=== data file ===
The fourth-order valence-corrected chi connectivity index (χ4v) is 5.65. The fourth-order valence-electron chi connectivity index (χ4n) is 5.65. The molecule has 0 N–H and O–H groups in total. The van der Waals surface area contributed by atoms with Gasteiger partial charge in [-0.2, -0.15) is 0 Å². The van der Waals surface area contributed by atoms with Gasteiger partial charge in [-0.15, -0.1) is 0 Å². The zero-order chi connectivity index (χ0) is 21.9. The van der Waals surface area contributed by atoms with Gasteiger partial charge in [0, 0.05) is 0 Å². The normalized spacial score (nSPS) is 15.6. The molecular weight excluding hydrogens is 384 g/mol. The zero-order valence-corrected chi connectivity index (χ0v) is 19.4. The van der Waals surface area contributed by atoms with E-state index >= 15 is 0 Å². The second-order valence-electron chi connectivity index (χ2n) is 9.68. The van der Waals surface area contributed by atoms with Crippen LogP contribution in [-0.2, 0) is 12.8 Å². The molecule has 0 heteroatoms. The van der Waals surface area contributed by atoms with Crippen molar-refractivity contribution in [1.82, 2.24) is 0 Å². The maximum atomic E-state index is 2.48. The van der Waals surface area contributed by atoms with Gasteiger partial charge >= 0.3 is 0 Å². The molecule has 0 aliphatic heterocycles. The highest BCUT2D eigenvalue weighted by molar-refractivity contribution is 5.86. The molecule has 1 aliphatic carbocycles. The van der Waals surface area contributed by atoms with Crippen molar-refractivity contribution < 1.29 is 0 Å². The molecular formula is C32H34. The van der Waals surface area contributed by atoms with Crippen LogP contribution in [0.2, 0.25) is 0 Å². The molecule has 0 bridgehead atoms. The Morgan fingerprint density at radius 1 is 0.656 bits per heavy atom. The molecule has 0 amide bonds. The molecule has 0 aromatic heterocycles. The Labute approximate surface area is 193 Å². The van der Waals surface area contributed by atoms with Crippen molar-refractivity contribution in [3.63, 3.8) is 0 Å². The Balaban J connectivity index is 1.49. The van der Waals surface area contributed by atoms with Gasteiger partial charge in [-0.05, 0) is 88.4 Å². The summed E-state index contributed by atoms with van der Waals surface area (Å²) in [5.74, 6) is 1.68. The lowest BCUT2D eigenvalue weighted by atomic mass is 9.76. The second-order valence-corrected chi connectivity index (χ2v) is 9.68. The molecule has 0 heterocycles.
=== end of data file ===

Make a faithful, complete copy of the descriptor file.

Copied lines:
The fourth-order valence-corrected chi connectivity index (χ4v) is 5.65. The fourth-order valence-electron chi connectivity index (χ4n) is 5.65. The molecule has 0 N–H and O–H groups in total. The van der Waals surface area contributed by atoms with Gasteiger partial charge in [-0.2, -0.15) is 0 Å². The van der Waals surface area contributed by atoms with Gasteiger partial charge in [-0.15, -0.1) is 0 Å². The zero-order chi connectivity index (χ0) is 21.9. The van der Waals surface area contributed by atoms with Gasteiger partial charge in [0, 0.05) is 0 Å². The normalized spacial score (nSPS) is 15.6. The molecular weight excluding hydrogens is 384 g/mol. The zero-order valence-corrected chi connectivity index (χ0v) is 19.4. The van der Waals surface area contributed by atoms with E-state index >= 15 is 0 Å². The second-order valence-electron chi connectivity index (χ2n) is 9.68. The van der Waals surface area contributed by atoms with Crippen LogP contribution in [-0.2, 0) is 12.8 Å². The molecule has 0 heteroatoms. The van der Waals surface area contributed by atoms with Crippen molar-refractivity contribution in [1.82, 2.24) is 0 Å². The maximum atomic E-state index is 2.48. The van der Waals surface area contributed by atoms with Gasteiger partial charge >= 0.3 is 0 Å². The molecule has 0 aliphatic heterocycles. The highest BCUT2D eigenvalue weighted by molar-refractivity contribution is 5.86. The molecule has 1 aliphatic carbocycles. The van der Waals surface area contributed by atoms with Crippen molar-refractivity contribution < 1.29 is 0 Å². The molecular formula is C32H34. The van der Waals surface area contributed by atoms with Crippen LogP contribution in [0.2, 0.25) is 0 Å². The molecule has 0 bridgehead atoms. The Morgan fingerprint density at radius 1 is 0.656 bits per heavy atom. The molecule has 0 amide bonds. The molecule has 0 aromatic heterocycles. The Labute approximate surface area is 193 Å². The van der Waals surface area contributed by atoms with Crippen molar-refractivity contribution in [3.63, 3.8) is 0 Å². The Balaban J connectivity index is 1.49. The van der Waals surface area contributed by atoms with Gasteiger partial charge in [-0.05, 0) is 88.4 Å². The summed E-state index contributed by atoms with van der Waals surface area (Å²) in [5.74, 6) is 1.68. The lowest BCUT2D eigenvalue weighted by atomic mass is 9.76. The second-order valence-corrected chi connectivity index (χ2v) is 9.68. The molecule has 0 heterocycles.